Libra Academy at Linda Esperanza Marquez

The Singaporean way of life: the subway

The small city-state known as Singapore houses millions of people of different Asian ancestry. From the outskirts of the city to the core, the Singapore Mass Rapid Transit (MRT) connects all these people together as they go from home to work. Singaporeans rely on their sophisticated subways and light rail trains to move around the city, and they treat their MRT with much more respect than Americans treat their public transportation.

In my lifetime in Los Angeles, I remember always travelling by car and rarely by public transportation. The reach of the current rail system of the Los Angeles County Metropolitan Transportation Authority (LACMTA, or locally known as Metro) is pitiful compared to that of other cities. So why do I want to particularly focus on Singapore when there are many other Asian cities that also offer a much better public transportation system than Los Angeles? Simply because in Singapore, the MRT is leaps and bounds ahead of that of the other transportation agencies due to its advanced technology, its coordinated planning with the urban growth of the city, and the reverence residents have for it.

I began to love public transportation ever since I began relying on it more in eleventh grade. I had always enjoyed taking the trains, but when I saw how useful and beneficial Metro was, I became interested in its expansion projects that could possibly help Los Angeles let go of the car. By going to Singapore, I would be able to document what makes a state of the art public transportation feasible for a large metropolis.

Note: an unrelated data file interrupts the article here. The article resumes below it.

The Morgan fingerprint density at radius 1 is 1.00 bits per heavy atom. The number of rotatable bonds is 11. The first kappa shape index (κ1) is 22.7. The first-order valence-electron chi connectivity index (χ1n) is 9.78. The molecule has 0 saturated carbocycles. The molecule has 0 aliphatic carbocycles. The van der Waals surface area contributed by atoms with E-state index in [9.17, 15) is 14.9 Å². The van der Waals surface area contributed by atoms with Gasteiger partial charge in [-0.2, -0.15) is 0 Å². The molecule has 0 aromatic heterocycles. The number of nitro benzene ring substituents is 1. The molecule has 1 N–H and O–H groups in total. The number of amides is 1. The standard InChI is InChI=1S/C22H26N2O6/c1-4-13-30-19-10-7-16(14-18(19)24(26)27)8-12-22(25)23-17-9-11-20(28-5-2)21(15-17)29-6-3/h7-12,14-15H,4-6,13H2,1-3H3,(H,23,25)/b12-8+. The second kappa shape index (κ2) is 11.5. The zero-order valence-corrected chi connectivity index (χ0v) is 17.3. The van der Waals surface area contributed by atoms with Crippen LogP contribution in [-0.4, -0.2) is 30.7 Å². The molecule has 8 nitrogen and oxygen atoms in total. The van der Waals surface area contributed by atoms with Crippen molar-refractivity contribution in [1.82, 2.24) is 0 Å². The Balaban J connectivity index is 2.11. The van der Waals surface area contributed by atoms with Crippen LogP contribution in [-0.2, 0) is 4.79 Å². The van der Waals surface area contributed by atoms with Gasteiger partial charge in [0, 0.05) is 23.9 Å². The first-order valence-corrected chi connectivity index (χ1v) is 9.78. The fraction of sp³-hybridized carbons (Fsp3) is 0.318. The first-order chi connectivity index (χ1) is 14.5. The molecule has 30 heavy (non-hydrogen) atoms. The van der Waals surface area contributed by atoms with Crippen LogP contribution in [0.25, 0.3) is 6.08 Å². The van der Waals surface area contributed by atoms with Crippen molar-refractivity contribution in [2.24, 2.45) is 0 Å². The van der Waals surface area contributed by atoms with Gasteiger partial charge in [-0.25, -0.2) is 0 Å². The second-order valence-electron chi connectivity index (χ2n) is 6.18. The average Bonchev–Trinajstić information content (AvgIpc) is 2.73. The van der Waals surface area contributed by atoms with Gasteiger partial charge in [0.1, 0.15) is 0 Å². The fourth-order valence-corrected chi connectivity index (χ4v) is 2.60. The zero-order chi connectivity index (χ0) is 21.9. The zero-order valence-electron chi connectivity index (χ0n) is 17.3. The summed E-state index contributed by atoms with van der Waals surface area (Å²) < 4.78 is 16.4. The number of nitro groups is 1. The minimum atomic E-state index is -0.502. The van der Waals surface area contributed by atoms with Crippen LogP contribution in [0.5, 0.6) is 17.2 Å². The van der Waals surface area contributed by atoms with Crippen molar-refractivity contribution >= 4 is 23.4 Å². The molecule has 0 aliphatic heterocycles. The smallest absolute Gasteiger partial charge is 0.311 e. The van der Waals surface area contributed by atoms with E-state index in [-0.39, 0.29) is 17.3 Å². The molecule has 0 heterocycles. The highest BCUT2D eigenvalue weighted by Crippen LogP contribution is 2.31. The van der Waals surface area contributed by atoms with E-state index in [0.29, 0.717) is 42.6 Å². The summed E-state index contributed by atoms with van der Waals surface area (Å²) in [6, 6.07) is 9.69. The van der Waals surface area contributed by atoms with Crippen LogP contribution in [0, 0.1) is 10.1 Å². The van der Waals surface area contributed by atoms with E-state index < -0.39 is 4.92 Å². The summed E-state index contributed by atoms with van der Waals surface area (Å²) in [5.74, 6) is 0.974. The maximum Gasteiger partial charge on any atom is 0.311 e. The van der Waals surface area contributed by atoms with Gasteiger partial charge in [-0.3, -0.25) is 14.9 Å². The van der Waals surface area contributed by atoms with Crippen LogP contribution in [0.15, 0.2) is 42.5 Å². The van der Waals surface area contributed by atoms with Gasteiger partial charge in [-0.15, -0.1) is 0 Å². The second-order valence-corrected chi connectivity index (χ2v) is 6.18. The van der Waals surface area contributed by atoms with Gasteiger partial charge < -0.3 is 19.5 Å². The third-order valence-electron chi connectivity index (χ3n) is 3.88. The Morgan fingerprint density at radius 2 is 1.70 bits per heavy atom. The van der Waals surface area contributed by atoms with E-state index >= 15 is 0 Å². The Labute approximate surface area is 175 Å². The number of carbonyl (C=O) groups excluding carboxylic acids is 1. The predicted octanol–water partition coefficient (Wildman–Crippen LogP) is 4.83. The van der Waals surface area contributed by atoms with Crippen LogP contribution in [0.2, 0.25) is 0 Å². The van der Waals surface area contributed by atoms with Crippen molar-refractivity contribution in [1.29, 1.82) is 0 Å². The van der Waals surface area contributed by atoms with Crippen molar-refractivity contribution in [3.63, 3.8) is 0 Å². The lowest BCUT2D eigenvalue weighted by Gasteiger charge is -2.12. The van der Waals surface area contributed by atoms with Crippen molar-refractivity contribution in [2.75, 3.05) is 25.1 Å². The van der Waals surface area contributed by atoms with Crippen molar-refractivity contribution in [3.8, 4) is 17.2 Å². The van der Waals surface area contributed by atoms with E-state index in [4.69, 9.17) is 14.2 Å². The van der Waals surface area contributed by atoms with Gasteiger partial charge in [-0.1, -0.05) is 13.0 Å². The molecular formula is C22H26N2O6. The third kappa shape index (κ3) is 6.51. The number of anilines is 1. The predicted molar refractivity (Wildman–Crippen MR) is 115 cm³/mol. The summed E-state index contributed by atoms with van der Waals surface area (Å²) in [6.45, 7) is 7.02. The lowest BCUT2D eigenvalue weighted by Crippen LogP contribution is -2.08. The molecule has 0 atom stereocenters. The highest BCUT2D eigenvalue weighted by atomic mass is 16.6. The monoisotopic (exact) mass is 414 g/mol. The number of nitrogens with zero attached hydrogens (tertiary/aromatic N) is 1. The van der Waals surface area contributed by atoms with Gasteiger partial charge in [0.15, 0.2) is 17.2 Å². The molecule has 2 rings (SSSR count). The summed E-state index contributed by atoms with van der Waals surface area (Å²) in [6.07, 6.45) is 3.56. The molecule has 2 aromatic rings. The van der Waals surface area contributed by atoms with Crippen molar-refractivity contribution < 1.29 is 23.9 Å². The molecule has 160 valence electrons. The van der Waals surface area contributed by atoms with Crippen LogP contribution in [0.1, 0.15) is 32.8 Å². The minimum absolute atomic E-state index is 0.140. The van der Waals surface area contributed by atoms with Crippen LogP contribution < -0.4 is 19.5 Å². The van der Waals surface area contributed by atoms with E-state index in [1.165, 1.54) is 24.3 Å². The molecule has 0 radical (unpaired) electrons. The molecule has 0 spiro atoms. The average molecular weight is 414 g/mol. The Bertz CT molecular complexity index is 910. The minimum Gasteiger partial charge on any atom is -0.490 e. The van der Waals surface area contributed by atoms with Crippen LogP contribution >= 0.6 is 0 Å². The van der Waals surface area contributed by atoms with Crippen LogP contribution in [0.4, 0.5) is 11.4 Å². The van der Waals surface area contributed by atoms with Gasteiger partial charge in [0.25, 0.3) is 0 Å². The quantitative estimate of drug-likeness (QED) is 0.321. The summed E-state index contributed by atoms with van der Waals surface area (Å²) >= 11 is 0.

To document this, I will take photos of the stations, the people, and the subway cars and write down my observations in a notebook as I use the subway. Most importantly, I plan to interview passengers on the train who might be a mother with her children on a day trip, tourists getting to their location, or someone getting out of work. Stepping out of the subway station, I would visit a famous restaurant or other locales and observe the people of different backgrounds in there. My interest focuses on how they interact and whether they took public transportation. The passengers on the subway could give a tale of how they rely on the subway system and the respect they have for it.

I would also place importance on the socioeconomic levels of my interview subjects. To get feedback from working-class citizens, I would board the train early in the morning just as most passengers head off to work. Curious about why they think about their transport system, I would ask how affordable do they consider the MRT, what they like about the system, what they hope to see in the future, and any other preferred methods of transportation. Then I would come to ask higher-income passengers and ask them the same questions. These answers will probably differ than riders of the LACMTA, who are primarily low-income.

Most importantly, I intend to interview MRT officials about the administration of the transit system, the system’s growth over the years, problems, and how they think the system compares to that of other metropolises in the world. Understanding their point of view clarifies how the MRT is operated so well that people like it.